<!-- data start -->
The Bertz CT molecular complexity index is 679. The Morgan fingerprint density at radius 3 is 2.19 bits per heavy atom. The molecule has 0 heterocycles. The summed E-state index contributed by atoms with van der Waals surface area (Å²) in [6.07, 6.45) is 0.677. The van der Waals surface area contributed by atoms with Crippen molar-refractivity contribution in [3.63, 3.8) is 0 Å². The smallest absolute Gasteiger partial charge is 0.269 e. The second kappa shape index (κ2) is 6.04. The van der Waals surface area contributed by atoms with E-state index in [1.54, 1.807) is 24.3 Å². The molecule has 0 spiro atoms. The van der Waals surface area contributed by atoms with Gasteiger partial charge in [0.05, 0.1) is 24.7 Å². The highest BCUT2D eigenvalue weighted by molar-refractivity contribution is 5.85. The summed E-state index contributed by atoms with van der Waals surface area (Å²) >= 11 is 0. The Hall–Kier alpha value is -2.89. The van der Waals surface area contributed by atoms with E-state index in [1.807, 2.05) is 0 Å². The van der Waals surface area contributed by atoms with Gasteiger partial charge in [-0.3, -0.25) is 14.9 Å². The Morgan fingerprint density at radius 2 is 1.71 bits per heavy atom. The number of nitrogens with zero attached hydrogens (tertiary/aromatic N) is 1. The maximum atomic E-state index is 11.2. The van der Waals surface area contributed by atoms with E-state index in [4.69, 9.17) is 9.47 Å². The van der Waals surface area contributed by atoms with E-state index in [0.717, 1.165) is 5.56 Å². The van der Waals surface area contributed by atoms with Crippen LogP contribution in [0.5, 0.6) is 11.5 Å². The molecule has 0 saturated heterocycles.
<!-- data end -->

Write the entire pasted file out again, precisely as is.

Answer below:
The Bertz CT molecular complexity index is 679. The Morgan fingerprint density at radius 3 is 2.19 bits per heavy atom. The molecule has 0 heterocycles. The summed E-state index contributed by atoms with van der Waals surface area (Å²) in [6.07, 6.45) is 0.677. The van der Waals surface area contributed by atoms with Crippen molar-refractivity contribution in [3.63, 3.8) is 0 Å². The smallest absolute Gasteiger partial charge is 0.269 e. The second kappa shape index (κ2) is 6.04. The van der Waals surface area contributed by atoms with E-state index in [1.54, 1.807) is 24.3 Å². The molecule has 0 spiro atoms. The van der Waals surface area contributed by atoms with Gasteiger partial charge in [0.05, 0.1) is 24.7 Å². The highest BCUT2D eigenvalue weighted by molar-refractivity contribution is 5.85. The summed E-state index contributed by atoms with van der Waals surface area (Å²) >= 11 is 0. The Hall–Kier alpha value is -2.89. The van der Waals surface area contributed by atoms with E-state index in [1.807, 2.05) is 0 Å². The van der Waals surface area contributed by atoms with Gasteiger partial charge in [-0.3, -0.25) is 14.9 Å². The Morgan fingerprint density at radius 2 is 1.71 bits per heavy atom. The number of nitrogens with zero attached hydrogens (tertiary/aromatic N) is 1. The maximum atomic E-state index is 11.2. The van der Waals surface area contributed by atoms with E-state index in [4.69, 9.17) is 9.47 Å². The van der Waals surface area contributed by atoms with E-state index in [0.717, 1.165) is 5.56 Å². The van der Waals surface area contributed by atoms with Crippen LogP contribution in [0.5, 0.6) is 11.5 Å². The molecule has 0 saturated heterocycles.